Many bodybuilders prefer to reverse a soft-body trend before the summer – a season where more favorable outdoor temperatures can increase social relations. But can increasing social ties cause a disruption in a fat-burning period?
The Farmingham Heart Study examined how obesity spreads in large social networks – suggesting unhealthy levels of body fat can be a contagious condition. The 32-year study was published on July 26 in the New England Journal of Medicine. Researchers evaluated a densely interconnected social network of 12,067 people from 1971 to 2003. According to the study, a person is 57 percent more likely to become obese if he or she has friends who become overweight. If one sibling becomes obese, the other’s likelihood increases by 40 percent. If a spouse becomes obese, the probability the other will follow increases 37 percent.
Contact with obese people can change a person’s definition of acceptable body composition. Frequent interactions can influence food choices and activity levels. The Farmingham Heart Study demonstrated that persons in closer, mutual friendships have a powerful influence on each other. Persons of the same sex have relatively greater influence than those of opposite sex. This passing of body fat may rely less on behavioral imitation but a change in general perception of acceptable body fat levels. Behavioral effects may rely more on the frequency of contact.
Successful fat-loss routines must remain focused, especially under social pressures to graze on unhealthy and subsequently unproductive foods. These societal pressures are high in the United States, where over 60 percent of adults are already overweight.
“The Obesity Epidemic: Looking in the Mirror,” an editorial published on Aug.1 in the American Journal of Epidemiology, suggests a rising obesity epidemic in the United States. According to the article, researchers project that 75 percent of adults will be overweight or obese by 2015. Apparently cutting out obese friends isn’t feasible – if one wants friends at all.
Unfortunately, social gatherings are consistently attached to food and alcohol consumption. What do you want to do tonight? Go grab a pizza or drinks at the club (food as entertainment)? Should we get some of Joe’s birthday cake (food as celebration)? Do you want some chocolates my boss sent me for staying late last night (food as a reward)? Daily events are often linked to eating and frequently void of any physical activity. Overweight people are easily led to feel self-conscious about their physical condition and will sometimes act offended when you turn down an alcoholic drink or a piece of cake.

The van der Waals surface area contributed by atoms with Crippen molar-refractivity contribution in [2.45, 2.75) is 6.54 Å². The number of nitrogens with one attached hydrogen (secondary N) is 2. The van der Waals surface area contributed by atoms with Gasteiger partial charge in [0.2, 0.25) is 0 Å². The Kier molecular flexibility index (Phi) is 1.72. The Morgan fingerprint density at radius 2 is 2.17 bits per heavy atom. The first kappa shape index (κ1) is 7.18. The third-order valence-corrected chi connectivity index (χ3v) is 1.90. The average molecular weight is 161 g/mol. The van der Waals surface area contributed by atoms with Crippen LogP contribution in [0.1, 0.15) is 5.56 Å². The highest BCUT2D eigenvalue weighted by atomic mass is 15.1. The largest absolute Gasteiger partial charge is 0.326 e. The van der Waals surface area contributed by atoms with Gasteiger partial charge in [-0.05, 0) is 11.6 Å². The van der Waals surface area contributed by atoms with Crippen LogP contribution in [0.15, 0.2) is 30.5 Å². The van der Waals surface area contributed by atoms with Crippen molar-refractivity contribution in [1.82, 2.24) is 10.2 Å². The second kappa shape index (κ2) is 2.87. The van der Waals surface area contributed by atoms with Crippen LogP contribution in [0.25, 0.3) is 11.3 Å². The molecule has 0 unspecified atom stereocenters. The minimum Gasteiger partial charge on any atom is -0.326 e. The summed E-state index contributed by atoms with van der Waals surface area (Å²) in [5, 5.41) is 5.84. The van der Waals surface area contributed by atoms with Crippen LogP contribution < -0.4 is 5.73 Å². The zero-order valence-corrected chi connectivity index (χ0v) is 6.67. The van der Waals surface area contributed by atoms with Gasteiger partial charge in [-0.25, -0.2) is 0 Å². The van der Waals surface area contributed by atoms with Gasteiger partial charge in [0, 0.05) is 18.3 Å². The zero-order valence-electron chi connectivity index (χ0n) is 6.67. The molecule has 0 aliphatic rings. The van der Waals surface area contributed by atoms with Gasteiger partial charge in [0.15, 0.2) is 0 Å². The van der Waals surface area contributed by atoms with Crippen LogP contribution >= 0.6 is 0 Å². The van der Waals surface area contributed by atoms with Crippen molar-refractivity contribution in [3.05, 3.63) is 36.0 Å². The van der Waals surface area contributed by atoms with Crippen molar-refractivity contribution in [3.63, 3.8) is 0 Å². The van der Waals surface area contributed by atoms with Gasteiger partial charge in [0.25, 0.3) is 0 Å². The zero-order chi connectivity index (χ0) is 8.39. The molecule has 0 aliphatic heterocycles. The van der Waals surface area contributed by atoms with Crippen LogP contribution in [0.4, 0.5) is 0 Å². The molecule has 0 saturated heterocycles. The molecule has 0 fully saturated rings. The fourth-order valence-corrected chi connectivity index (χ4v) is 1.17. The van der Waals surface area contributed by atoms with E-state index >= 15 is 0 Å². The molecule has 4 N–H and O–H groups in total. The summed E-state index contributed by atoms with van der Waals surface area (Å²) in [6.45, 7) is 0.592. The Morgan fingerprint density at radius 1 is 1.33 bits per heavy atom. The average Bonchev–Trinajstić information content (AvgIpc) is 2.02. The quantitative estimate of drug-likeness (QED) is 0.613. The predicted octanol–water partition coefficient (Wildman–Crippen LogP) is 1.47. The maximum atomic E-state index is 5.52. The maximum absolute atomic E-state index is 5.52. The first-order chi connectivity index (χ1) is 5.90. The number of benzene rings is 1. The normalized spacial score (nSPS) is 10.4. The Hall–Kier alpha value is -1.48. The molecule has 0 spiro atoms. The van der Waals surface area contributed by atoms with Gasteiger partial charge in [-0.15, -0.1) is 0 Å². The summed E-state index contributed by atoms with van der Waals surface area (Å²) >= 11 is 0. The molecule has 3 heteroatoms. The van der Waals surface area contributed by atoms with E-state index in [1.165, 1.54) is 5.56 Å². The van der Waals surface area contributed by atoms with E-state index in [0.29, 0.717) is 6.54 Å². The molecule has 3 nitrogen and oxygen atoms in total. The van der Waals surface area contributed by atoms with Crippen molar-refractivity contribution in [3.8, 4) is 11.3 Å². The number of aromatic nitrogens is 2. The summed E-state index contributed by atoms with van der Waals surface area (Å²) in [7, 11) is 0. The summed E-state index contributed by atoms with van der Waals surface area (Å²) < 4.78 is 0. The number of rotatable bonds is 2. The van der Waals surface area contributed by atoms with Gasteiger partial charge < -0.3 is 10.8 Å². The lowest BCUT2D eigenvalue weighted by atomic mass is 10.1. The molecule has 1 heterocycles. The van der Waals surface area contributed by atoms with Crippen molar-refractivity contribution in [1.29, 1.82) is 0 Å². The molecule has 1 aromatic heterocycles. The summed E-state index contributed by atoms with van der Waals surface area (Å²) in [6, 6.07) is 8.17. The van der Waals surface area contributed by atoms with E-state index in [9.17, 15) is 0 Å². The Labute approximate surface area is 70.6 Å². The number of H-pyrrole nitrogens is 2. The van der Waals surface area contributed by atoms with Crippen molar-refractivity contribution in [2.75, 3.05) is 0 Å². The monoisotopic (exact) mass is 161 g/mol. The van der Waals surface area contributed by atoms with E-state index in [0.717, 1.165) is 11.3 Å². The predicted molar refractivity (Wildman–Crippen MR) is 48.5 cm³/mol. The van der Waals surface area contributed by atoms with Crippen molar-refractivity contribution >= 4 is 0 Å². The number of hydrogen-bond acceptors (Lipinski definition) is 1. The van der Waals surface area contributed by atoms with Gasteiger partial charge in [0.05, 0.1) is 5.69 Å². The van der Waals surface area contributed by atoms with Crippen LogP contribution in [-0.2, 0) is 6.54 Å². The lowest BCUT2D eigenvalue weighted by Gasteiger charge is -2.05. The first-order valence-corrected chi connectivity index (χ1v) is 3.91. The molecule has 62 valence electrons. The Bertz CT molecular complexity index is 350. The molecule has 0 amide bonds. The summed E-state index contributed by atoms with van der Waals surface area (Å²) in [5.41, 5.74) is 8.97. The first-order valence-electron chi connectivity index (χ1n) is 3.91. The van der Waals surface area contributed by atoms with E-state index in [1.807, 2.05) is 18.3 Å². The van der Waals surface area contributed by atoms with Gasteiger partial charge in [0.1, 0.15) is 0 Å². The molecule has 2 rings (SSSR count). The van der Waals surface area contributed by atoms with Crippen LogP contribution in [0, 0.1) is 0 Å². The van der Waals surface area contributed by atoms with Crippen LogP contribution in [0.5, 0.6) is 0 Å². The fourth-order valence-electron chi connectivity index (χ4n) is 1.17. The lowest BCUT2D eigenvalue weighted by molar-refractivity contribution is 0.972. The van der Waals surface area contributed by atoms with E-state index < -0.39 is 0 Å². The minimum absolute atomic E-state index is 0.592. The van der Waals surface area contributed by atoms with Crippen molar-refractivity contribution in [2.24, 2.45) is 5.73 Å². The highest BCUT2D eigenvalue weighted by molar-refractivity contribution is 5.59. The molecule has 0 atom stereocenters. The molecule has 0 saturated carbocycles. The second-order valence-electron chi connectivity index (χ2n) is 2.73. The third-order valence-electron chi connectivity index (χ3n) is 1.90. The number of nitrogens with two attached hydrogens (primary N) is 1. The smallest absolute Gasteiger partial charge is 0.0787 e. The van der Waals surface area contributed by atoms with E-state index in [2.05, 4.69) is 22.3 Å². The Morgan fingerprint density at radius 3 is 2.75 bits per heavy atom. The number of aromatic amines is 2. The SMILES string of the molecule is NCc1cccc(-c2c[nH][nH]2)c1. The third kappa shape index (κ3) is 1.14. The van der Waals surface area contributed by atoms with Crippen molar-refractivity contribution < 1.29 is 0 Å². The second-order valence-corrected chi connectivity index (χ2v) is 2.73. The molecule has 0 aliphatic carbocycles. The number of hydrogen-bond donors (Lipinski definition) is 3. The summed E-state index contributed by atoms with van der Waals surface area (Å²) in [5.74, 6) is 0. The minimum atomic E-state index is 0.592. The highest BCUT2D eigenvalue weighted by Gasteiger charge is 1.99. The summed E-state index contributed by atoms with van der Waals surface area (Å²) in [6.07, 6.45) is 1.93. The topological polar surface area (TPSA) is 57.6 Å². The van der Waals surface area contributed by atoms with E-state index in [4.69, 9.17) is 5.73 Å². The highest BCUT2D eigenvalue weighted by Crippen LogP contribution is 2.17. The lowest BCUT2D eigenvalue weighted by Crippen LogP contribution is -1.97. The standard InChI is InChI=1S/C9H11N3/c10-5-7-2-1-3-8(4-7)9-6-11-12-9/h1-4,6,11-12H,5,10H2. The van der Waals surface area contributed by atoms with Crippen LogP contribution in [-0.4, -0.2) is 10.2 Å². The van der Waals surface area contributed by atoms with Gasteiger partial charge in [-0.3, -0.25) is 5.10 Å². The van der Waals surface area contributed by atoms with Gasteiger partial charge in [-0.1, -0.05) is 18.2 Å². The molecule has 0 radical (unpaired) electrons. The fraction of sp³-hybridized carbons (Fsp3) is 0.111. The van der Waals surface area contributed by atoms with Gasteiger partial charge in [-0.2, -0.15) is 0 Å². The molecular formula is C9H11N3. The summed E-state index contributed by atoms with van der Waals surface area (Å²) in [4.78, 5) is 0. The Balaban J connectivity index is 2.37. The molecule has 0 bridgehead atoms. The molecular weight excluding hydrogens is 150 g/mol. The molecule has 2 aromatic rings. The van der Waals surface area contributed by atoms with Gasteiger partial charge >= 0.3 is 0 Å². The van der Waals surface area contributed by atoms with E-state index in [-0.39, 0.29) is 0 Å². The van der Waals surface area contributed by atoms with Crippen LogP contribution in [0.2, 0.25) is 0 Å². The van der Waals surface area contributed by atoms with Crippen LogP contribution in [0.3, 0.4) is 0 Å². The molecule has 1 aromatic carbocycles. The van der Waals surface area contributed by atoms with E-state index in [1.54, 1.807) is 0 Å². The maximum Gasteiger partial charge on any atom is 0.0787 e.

When a bodybuilder chooses to change to a fat-loss routine, it’s important to be aware of the potential influences society can have on motivation and perception. Stay goal driven and ignore destructive influences. If a social contact is becoming extremely negative and progressively persistent, it may be time to cut the relationship short. Let them enjoy themselves as they rise to obesity’s grasp on today’s society – while you ascend to an enjoyment that comes only after physically demanding work and personal restraint.
Bodybuilders must avoid bulking if their body-fat percentage exceeds 12 percent. Bulking while overweight results in improper calorie partitioning during the time of surplus – leading to more fat than muscle gains. Starting a bulking routine at over 15-percent body fat is likely to result in well over 20 upon cessation, which is entirely too much fat for an active, healthy person. Furthermore, when venturing over 20-percent body fat, it becomes exceedingly more difficult to return to a hard physique. Losing excess fat mass becomes less manageable when an athlete’s environmental and behavioral conditions adjust to caloric splurges and an overweight lifestyle. Even when bulking, it important to practice some dietary restraint. Food is for fuel; never enjoyment… even if family and friends suggest otherwise.
Scheduling priming periods into the training year presents opportunities to routinely shave off excess fat and prepare the body for bulking through intense progressive overloads. Along with the body, the mind must also get primed to make the switch to a bulking routine. Bulking and cutting phases are integral parts of living a bodybuilding lifestyle; periods of priming should also be inserted to better prepare for bursting through training plateaus.
Progression Models in Resistance Training for Healthy Adults, Am. College of Sports Medicine Position Stand, February 1, 2002.
Gilbert B. Forbes, Body Fat Content Influences the Body Composition Response to Nutrition and Exercise, Annals of the New York Academy of Sciences 904:359-365 (2000) New York Academy of Sciences
The Spread of Obesity in a Large Social Network over 32 Years. Nicholas A. Christakis, M.D., Ph.D., M.P.H., and James H. Fowler, Ph.D. NEJM, Volume 357:370-379, July 26, 2007.
The Obesity Epidemic: Looking in the Mirror. S. K. Kumanyika, Am. J. Epidemiol., August 1, 2007; 166(3): 243-245.
- Priming: Preparing for an AAS Growth Spurt
- Warrior’s 14-Day CKD for fat loss
- Cyclic-Ketogenic Dieting